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Cyber security experts urge capacity building for cyber defense

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Cyber security experts in the country, have urged the federal government to create a world class capacity as well as develop and train personnel to protect the nation’s infrastructure from cyber-attacks.

This is against the backdrop of several reports pointing at increase in cyber- attacks this year.

Oluseyi Akindeinde, chief technical officer, Digital Encode, emphasized on the need to set up a national Cyber security operations / digital forensics center across the country to be manned by competent people.

“This will need a high level of technical skills and technology resources if we are to combat cyber intrusions”.

This is coming in line with cyber security risk report published at the ongoing World Economic Forum (WEF) in Davos.

According to the annual Global Risks Perception Survey (GRPS), cyber threats are growing in prominence, with large-scale cyber-attacks now ranked third in terms of likelihood, while rising cyber dependency is ranked as the second most significant driver shaping the global risks landscape over the next 10 years.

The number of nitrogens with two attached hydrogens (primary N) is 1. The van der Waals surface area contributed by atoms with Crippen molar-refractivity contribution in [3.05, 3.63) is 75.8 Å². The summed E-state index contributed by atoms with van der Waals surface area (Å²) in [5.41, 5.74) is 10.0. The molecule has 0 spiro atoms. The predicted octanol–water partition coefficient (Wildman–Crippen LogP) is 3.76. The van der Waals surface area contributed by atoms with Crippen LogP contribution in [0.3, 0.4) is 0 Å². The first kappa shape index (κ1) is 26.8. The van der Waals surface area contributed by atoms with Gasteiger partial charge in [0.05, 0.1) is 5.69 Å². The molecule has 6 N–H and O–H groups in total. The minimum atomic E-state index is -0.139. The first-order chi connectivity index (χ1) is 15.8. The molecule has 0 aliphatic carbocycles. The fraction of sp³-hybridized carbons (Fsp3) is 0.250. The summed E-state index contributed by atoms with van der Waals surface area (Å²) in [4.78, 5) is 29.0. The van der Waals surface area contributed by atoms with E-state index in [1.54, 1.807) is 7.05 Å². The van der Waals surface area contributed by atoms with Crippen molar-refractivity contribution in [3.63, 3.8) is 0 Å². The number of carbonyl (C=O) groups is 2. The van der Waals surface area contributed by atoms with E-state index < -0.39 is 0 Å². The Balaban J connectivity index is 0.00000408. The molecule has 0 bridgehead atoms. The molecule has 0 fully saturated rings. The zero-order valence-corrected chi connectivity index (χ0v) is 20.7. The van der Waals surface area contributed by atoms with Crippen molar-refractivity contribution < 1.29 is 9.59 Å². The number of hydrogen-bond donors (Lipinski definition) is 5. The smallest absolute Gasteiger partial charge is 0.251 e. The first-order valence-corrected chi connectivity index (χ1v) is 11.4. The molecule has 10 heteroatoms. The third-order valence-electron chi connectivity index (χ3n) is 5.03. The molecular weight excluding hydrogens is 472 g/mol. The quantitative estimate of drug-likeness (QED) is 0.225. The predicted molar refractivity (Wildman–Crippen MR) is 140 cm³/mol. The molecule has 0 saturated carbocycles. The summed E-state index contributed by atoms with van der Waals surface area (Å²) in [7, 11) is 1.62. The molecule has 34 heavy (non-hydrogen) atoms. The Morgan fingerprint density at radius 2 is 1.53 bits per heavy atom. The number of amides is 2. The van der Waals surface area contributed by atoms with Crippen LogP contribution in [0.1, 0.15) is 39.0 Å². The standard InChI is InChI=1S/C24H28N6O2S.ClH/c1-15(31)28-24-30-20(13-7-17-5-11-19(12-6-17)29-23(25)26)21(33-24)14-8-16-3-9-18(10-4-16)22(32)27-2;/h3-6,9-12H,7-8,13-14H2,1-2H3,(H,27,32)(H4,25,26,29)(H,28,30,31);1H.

“Geopolitical friction is contributing to a surge in the scale and sophistication of cyber-attacks. At the same time cyber exposure is growing as firms are becoming more dependent on technology,” said John Drzik, president of Global Risk and Digital at Marsh, which partnered with the WEF on the report.

“While cyber risk management is improving, business and government need to invest far more in resilience efforts if we are to prevent the same bulging ‘protection’ gap between economic and insured losses that we see for natural catastrophes.”

‘Cyber attacks’ come in third place when looking at the five risks most likely to happen in the next 10 years. The top risk was ‘extreme weather events’, followed by ‘natural disasters’ and ‘data fraud or theft’ was the fourth most likely risk to come to fruition.

The annual report, released ahead of the annual WEF meeting in Davos, Switzerland this week, showed cyber security risks are also growing, both in prevalence and disruptive potential.

“Attacks against businesses have almost doubled in five years, and incidents that would once have been considered extraordinary are becoming more and more commonplace.”

The financial impact of cyber security breaches is rising, and some of the largest costs in 2017 related to ransomware attacks, which accounted for 64% of all malicious e-mails, WEF said.


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